On February 15, 2013, the Alabama Court of Civil Appeals released its opinion in CVS/Caremark Corp. v. Gloria Washington wherein it addressed the affirmative defense of judicial estoppel in the workers’ compensation context. Specifically, the Court noted the availability of the defense but only when properly pled.
The Court of Appeals had previously addressed the issue in White Tiger, Inc. v. Paul Clemons (released January 13, 2012). In that case, the Court ruled that a claimant’s assertion that he was available and able to do some work at his unemployment hearing, did not prevent him from being awarded permanent and total disability benefits in his workers’ compensation case. The Court noted that being willing and able to do some work does not necessarily mean that you are able to secure employment that you are physically able and qualified to do. In the workers’ compensation case the plaintiff testified that he could not secure work because of his disability but he would give it a shot if someone hired him for a job he was qualified to do. For this reason the Court held that the two statements, in separate judicial proceedings, did not contradict one another in order to satisfy the necessary criteria for judicial estoppel to apply.
In the more recently decided Washington case, the Court held that the employer waived its right to assert judicial estoppel as a defense by not affirmatively asserting or pleading it. The Court further noted that the employee would have been judicially estopped from prevailing on a claim for permanent and total disability benefits based on the Court’s rationale in Clemons. The Court distinguished the two cases because the employee in Washington testified in her workers’ compensation case that she could not work at all because of her pain and she had not sought employment. The employee further admitted that she misrepresented her condition and ability to work in her claim for unemployment benefits. Unlike the Clemons case, in which the plaintiff testified he would give it a shot if he was hired in a position he was qualified for in the workers’ compensation case, the employee in Washington testified that she could not work and had not sought work because her injury/pain prevented her from working at all. Therefore, the two statements were in direct conflict of one another.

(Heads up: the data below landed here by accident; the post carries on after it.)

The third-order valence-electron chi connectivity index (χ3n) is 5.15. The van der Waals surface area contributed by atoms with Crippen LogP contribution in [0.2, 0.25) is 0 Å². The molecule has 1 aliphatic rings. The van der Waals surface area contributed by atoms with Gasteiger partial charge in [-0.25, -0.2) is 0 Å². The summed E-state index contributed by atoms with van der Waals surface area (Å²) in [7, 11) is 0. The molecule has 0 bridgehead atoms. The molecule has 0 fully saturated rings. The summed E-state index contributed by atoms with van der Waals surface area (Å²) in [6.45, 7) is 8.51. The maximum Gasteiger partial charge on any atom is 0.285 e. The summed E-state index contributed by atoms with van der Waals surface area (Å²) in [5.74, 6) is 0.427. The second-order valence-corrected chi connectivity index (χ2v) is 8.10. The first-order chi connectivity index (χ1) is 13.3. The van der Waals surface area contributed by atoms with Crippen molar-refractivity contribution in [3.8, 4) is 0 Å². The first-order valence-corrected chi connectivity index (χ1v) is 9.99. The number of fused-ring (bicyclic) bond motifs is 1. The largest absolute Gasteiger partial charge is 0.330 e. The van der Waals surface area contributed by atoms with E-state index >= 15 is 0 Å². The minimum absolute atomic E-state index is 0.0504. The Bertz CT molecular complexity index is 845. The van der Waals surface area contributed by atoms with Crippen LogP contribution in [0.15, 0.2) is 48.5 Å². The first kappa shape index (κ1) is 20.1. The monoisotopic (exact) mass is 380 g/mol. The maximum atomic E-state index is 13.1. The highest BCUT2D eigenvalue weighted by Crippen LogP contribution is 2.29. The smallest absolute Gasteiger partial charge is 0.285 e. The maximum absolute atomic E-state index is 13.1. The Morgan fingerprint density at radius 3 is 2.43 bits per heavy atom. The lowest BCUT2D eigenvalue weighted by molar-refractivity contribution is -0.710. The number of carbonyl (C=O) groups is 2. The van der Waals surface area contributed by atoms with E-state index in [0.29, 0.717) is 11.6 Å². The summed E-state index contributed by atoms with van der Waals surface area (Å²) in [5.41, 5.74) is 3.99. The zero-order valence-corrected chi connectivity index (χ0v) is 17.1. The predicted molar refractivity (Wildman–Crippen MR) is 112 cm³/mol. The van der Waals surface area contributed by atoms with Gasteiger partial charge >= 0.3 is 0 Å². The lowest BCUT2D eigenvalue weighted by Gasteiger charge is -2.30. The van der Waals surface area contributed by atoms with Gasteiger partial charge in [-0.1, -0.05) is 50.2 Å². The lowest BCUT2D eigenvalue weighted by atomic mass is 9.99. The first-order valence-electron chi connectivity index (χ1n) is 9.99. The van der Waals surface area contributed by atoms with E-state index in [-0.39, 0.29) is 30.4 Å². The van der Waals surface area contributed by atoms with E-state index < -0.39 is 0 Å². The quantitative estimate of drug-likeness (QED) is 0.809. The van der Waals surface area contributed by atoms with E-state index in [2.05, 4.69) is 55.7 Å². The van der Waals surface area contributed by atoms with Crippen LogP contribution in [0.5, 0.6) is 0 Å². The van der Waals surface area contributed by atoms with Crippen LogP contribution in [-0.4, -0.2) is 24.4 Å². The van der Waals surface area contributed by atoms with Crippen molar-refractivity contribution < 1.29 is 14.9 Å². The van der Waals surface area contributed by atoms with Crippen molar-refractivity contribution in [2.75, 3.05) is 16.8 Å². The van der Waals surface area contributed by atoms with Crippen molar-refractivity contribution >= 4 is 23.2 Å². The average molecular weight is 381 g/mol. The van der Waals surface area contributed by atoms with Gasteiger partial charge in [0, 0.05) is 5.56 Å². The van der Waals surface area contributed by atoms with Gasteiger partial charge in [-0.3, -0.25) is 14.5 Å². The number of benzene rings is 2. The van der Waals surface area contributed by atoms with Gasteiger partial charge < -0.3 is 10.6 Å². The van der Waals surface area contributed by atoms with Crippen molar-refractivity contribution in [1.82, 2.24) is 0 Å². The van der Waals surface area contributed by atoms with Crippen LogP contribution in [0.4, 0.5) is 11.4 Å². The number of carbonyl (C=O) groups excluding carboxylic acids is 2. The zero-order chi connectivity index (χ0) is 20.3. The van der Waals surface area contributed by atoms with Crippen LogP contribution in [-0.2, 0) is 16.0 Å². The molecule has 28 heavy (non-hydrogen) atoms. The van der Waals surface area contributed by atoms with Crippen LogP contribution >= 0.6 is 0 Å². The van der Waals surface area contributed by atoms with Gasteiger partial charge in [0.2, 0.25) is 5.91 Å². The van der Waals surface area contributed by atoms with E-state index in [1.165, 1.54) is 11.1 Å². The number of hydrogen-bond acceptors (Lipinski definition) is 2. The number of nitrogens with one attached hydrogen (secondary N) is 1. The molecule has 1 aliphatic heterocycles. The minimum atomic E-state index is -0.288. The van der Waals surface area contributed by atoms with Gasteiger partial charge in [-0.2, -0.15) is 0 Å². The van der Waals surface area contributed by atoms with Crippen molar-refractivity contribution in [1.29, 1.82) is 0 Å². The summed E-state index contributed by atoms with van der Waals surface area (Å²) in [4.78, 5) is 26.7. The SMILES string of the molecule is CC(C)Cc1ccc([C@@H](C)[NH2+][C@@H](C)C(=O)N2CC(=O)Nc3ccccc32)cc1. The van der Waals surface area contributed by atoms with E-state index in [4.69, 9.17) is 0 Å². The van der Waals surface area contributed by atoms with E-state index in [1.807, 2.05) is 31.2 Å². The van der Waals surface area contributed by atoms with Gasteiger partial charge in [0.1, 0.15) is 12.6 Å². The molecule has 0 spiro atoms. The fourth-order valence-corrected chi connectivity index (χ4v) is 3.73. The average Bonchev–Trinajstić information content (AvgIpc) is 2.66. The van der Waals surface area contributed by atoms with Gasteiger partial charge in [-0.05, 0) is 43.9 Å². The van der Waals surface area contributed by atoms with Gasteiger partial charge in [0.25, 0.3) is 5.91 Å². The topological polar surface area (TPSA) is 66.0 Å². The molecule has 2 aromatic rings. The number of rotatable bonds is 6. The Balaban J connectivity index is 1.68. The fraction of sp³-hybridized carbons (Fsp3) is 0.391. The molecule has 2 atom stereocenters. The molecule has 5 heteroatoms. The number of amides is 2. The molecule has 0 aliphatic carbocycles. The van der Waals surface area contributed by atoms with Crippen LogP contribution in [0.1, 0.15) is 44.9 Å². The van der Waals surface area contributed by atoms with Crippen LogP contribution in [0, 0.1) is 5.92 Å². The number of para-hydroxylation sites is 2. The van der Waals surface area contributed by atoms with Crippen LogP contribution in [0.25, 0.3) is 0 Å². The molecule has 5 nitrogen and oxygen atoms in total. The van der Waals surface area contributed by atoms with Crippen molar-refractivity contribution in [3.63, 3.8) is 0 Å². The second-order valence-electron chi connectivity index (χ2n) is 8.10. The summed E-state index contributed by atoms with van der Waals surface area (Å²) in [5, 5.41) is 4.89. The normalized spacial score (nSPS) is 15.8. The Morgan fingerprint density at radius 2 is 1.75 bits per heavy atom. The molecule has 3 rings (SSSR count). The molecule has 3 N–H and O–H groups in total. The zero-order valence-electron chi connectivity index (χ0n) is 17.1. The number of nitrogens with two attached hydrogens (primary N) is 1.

Practice Pointer: Judicial estoppel is a viable defense in workers’ compensation cases but only if it is affirmatively pled.
ABOUT THE AUTHOR
The article was written by Joshua G. Holden, Esq. of Fish Nelson, LLC, a law firm dedicated to representing employers, self-insured employers and insurance carriers in workers’ compensation matters. Fish Nelson is a member of The National Workers’ Compensation Defense Network (NWCDN). If you have questions about this article or Alabama workers’ compensation issues in general, please feel free to contact the author at firstname.lastname@example.org, 205-332-1428 or any firm member at 205-332-3430.